Parenting After Divorce

We're very sorry to hear that the situation with your son and ex-husband has been so difficult. Our hearts go out to you in the midst of your struggles, and we want you to know that we're here to offer you a helping hand in any way we can.

Under circumstances like those you've described, it's normal for a four-year-old boy to bond closely with this father and to miss him when they're apart. Nor are we surprised to hear that his father may be spoiling him. It's not unusual for non-custodial parents to spoil their kids. After all, they only get a few days with them each month.

Your reaction is normal too. Since you're the one who puts in all the hard work with your son day in and day out, and since you have the tough job of disciplining him when he misbehaves, it's only natural that you feel a bit annoyed when you receive the impression that he's getting away with murder at his dad's house.

If you have a good relationship with your ex-husband, you might discuss how the two of you could get on the same page when it comes to discipline. A good place to begin would be to identify those parameters you think you both would agree on and work from there. Hopefully, he'll be able to see your point of view and realize that consistency is in the best interest of your son. If, on the other hand, your relationship with your ex is strained and this isn't possible, we'd encourage you to put aside any anger or resentment you may feel and try to make the best of the situation. We'd also encourage you to resist the temptation to put down your husband in front of your son. That will only make matters worse.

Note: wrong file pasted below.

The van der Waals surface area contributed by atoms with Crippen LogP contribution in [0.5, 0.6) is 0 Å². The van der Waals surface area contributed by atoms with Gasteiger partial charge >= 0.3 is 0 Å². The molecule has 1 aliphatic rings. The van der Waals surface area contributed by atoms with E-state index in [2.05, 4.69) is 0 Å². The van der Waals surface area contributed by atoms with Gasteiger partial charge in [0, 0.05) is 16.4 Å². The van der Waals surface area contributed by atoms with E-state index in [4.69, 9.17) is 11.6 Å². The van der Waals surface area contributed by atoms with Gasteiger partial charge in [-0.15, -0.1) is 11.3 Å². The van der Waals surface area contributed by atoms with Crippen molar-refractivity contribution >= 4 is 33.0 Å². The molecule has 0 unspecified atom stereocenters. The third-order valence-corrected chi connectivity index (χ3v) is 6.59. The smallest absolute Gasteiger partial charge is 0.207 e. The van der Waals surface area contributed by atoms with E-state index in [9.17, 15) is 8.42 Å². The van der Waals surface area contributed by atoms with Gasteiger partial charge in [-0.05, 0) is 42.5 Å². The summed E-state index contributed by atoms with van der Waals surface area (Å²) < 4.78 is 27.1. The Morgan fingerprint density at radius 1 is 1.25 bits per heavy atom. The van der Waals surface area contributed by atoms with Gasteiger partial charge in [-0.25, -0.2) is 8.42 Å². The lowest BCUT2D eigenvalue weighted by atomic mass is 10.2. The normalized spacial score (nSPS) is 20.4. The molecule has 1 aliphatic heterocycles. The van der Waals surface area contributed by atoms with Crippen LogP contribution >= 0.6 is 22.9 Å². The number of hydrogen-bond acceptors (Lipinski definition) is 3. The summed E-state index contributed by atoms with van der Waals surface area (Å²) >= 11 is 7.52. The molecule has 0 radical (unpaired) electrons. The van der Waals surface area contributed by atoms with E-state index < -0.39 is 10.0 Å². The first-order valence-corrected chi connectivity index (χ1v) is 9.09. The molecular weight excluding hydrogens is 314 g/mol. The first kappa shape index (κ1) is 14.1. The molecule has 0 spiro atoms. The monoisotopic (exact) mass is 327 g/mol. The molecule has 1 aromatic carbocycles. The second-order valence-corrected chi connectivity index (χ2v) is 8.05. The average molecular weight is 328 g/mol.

The most important issue you need to deal with is your own emotional dependency. You mentioned that you're emotionally devastated for several days every time your son comes home from visiting his dad. If that's the case, then you are most likely looking to your children to meet all of your emotional needs. Many single moms have a tendency to do this, and it's not healthy for you or your kids. If you expect your children to supply your needs for friendship and to fill your emotional tank, you'll just end up harming them in the long run.

How can you get around this? We suggest you find some supportive, emotionally mature adults to meet your relational needs. The Bible tells us that we are designed for relationship, and that we need people in our lives to encourage us and help bear our burdens. Since it sounds like your relationships with men haven't been particularly successful, we recommend that you concentrate on building some healthy connections with other women.

You might start by joining a moms' group, perhaps through a local church. The organization MOPS (Mothers of Preschoolers) has chapters in communities all across the country. You can find one near you by visiting For some great tips on finding emotionally healthy friends and getting healthier yourself, we'd recommend the book Safe People, by Drs. Henry Cloud and John Townsend. This resource is available through our ministry and can be ordered via Focus on the Family's Online Store.

If you need further information, feel free to get in touch with our Counseling department. We'd be pleased to assist you in any way we can.


Co-Parenting Works!

Safe People: How to Find Relationships That Are Good for You and Avoid Those That Aren't

Helping Children Survive Divorce

Hope No Matter What: Helping Your Children Heal After Divorce

What Children Need to Know When Parents Get Divorced

Co-Parenting International


Helping a Young Child Recover From Divorce

Helping Children Heal After Divorce

Disciplining As a Single Parent

Divorce Considerations

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